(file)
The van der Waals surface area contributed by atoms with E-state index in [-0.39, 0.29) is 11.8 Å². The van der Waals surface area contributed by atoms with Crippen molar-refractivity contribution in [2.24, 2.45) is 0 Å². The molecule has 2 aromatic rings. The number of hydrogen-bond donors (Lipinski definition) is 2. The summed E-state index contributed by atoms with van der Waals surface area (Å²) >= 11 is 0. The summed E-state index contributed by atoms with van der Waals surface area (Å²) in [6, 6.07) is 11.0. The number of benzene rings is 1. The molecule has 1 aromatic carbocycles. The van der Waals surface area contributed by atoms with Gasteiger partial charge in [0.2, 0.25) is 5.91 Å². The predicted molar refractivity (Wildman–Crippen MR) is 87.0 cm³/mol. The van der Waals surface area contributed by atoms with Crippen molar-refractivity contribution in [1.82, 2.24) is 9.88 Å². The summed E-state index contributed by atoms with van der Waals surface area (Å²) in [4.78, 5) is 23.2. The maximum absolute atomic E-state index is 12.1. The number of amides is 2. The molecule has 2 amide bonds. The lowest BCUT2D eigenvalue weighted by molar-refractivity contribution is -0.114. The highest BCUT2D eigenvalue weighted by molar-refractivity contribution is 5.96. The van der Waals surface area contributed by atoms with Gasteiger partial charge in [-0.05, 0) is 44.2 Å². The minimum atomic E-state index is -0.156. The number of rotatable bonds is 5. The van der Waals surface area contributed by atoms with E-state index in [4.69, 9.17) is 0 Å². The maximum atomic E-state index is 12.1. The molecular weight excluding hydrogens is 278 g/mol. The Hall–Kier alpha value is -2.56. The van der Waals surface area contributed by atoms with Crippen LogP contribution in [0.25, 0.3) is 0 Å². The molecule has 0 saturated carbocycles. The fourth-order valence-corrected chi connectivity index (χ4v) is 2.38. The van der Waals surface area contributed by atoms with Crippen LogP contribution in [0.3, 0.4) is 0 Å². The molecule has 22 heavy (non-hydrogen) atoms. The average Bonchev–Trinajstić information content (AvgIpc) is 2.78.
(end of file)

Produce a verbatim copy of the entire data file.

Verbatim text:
The van der Waals surface area contributed by atoms with E-state index in [-0.39, 0.29) is 11.8 Å². The van der Waals surface area contributed by atoms with Crippen molar-refractivity contribution in [2.24, 2.45) is 0 Å². The molecule has 2 aromatic rings. The number of hydrogen-bond donors (Lipinski definition) is 2. The summed E-state index contributed by atoms with van der Waals surface area (Å²) >= 11 is 0. The summed E-state index contributed by atoms with van der Waals surface area (Å²) in [6, 6.07) is 11.0. The number of benzene rings is 1. The molecule has 1 aromatic carbocycles. The van der Waals surface area contributed by atoms with Gasteiger partial charge in [0.2, 0.25) is 5.91 Å². The predicted molar refractivity (Wildman–Crippen MR) is 87.0 cm³/mol. The van der Waals surface area contributed by atoms with Crippen molar-refractivity contribution in [1.82, 2.24) is 9.88 Å². The summed E-state index contributed by atoms with van der Waals surface area (Å²) in [4.78, 5) is 23.2. The maximum absolute atomic E-state index is 12.1. The number of amides is 2. The molecule has 2 amide bonds. The lowest BCUT2D eigenvalue weighted by molar-refractivity contribution is -0.114. The highest BCUT2D eigenvalue weighted by molar-refractivity contribution is 5.96. The van der Waals surface area contributed by atoms with Gasteiger partial charge in [-0.05, 0) is 44.2 Å². The minimum atomic E-state index is -0.156. The number of rotatable bonds is 5. The van der Waals surface area contributed by atoms with E-state index in [4.69, 9.17) is 0 Å². The maximum atomic E-state index is 12.1. The molecular weight excluding hydrogens is 278 g/mol. The Hall–Kier alpha value is -2.56. The van der Waals surface area contributed by atoms with Crippen LogP contribution in [0.25, 0.3) is 0 Å². The molecule has 0 saturated carbocycles. The fourth-order valence-corrected chi connectivity index (χ4v) is 2.38. The van der Waals surface area contributed by atoms with Crippen LogP contribution in [0.3, 0.4) is 0 Å². The molecule has 22 heavy (non-hydrogen) atoms. The average Bonchev–Trinajstić information content (AvgIpc) is 2.78.